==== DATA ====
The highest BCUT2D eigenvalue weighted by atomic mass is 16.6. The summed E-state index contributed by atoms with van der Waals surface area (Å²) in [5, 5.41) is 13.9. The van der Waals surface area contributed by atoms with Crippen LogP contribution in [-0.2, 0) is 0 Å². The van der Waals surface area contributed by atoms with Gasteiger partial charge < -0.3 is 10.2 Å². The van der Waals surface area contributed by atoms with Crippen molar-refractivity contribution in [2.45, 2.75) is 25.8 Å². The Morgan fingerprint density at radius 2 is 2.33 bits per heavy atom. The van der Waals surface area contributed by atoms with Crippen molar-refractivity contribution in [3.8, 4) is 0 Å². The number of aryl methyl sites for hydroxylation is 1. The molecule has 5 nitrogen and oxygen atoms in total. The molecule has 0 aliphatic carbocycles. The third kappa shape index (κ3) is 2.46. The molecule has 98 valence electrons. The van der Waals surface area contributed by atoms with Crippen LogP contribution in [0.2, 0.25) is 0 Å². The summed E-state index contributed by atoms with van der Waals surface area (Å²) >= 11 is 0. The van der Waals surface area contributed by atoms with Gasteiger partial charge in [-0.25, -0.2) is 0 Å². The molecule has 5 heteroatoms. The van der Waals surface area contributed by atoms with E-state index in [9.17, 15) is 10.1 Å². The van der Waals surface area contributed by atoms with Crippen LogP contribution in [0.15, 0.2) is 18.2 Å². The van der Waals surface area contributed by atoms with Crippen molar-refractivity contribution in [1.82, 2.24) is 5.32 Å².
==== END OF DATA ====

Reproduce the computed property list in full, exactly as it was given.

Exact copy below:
The highest BCUT2D eigenvalue weighted by atomic mass is 16.6. The summed E-state index contributed by atoms with van der Waals surface area (Å²) in [5, 5.41) is 13.9. The van der Waals surface area contributed by atoms with Crippen LogP contribution in [-0.2, 0) is 0 Å². The van der Waals surface area contributed by atoms with Gasteiger partial charge < -0.3 is 10.2 Å². The van der Waals surface area contributed by atoms with Crippen molar-refractivity contribution in [2.45, 2.75) is 25.8 Å². The Morgan fingerprint density at radius 2 is 2.33 bits per heavy atom. The van der Waals surface area contributed by atoms with Crippen molar-refractivity contribution in [3.8, 4) is 0 Å². The number of aryl methyl sites for hydroxylation is 1. The molecule has 5 nitrogen and oxygen atoms in total. The molecule has 0 aliphatic carbocycles. The third kappa shape index (κ3) is 2.46. The molecule has 98 valence electrons. The van der Waals surface area contributed by atoms with Crippen LogP contribution in [0.2, 0.25) is 0 Å². The summed E-state index contributed by atoms with van der Waals surface area (Å²) >= 11 is 0. The van der Waals surface area contributed by atoms with Gasteiger partial charge in [-0.25, -0.2) is 0 Å². The molecule has 5 heteroatoms. The van der Waals surface area contributed by atoms with E-state index in [9.17, 15) is 10.1 Å². The van der Waals surface area contributed by atoms with Crippen LogP contribution in [0.15, 0.2) is 18.2 Å². The van der Waals surface area contributed by atoms with Crippen molar-refractivity contribution in [1.82, 2.24) is 5.32 Å².